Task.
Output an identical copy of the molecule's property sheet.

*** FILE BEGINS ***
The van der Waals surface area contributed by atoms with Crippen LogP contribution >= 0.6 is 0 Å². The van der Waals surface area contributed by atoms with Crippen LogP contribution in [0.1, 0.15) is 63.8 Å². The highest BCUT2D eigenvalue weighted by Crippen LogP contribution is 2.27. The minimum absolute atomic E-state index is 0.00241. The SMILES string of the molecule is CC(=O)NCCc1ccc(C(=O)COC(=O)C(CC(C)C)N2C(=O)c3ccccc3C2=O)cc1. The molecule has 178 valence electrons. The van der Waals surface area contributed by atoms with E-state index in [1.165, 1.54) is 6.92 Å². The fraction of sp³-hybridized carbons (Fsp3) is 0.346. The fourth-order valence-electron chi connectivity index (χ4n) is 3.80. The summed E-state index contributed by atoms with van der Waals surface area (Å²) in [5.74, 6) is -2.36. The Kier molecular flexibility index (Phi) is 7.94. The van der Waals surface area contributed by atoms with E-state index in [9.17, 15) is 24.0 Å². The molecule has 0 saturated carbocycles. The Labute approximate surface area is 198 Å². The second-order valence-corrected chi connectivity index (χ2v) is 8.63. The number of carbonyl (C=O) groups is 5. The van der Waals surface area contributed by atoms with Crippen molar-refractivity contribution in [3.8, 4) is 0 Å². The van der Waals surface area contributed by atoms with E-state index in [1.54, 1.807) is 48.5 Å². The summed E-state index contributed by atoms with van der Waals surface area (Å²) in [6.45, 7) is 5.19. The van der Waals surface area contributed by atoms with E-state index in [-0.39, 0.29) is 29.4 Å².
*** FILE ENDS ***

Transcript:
The van der Waals surface area contributed by atoms with Crippen LogP contribution >= 0.6 is 0 Å². The van der Waals surface area contributed by atoms with Crippen LogP contribution in [0.1, 0.15) is 63.8 Å². The highest BCUT2D eigenvalue weighted by Crippen LogP contribution is 2.27. The minimum absolute atomic E-state index is 0.00241. The SMILES string of the molecule is CC(=O)NCCc1ccc(C(=O)COC(=O)C(CC(C)C)N2C(=O)c3ccccc3C2=O)cc1. The molecule has 178 valence electrons. The van der Waals surface area contributed by atoms with E-state index in [1.165, 1.54) is 6.92 Å². The fraction of sp³-hybridized carbons (Fsp3) is 0.346. The fourth-order valence-electron chi connectivity index (χ4n) is 3.80. The summed E-state index contributed by atoms with van der Waals surface area (Å²) in [5.74, 6) is -2.36. The Kier molecular flexibility index (Phi) is 7.94. The van der Waals surface area contributed by atoms with E-state index in [9.17, 15) is 24.0 Å². The molecule has 0 saturated carbocycles. The Labute approximate surface area is 198 Å². The second-order valence-corrected chi connectivity index (χ2v) is 8.63. The number of carbonyl (C=O) groups is 5. The van der Waals surface area contributed by atoms with Crippen molar-refractivity contribution in [3.8, 4) is 0 Å². The van der Waals surface area contributed by atoms with E-state index in [1.54, 1.807) is 48.5 Å². The summed E-state index contributed by atoms with van der Waals surface area (Å²) in [6.45, 7) is 5.19. The van der Waals surface area contributed by atoms with E-state index in [-0.39, 0.29) is 29.4 Å².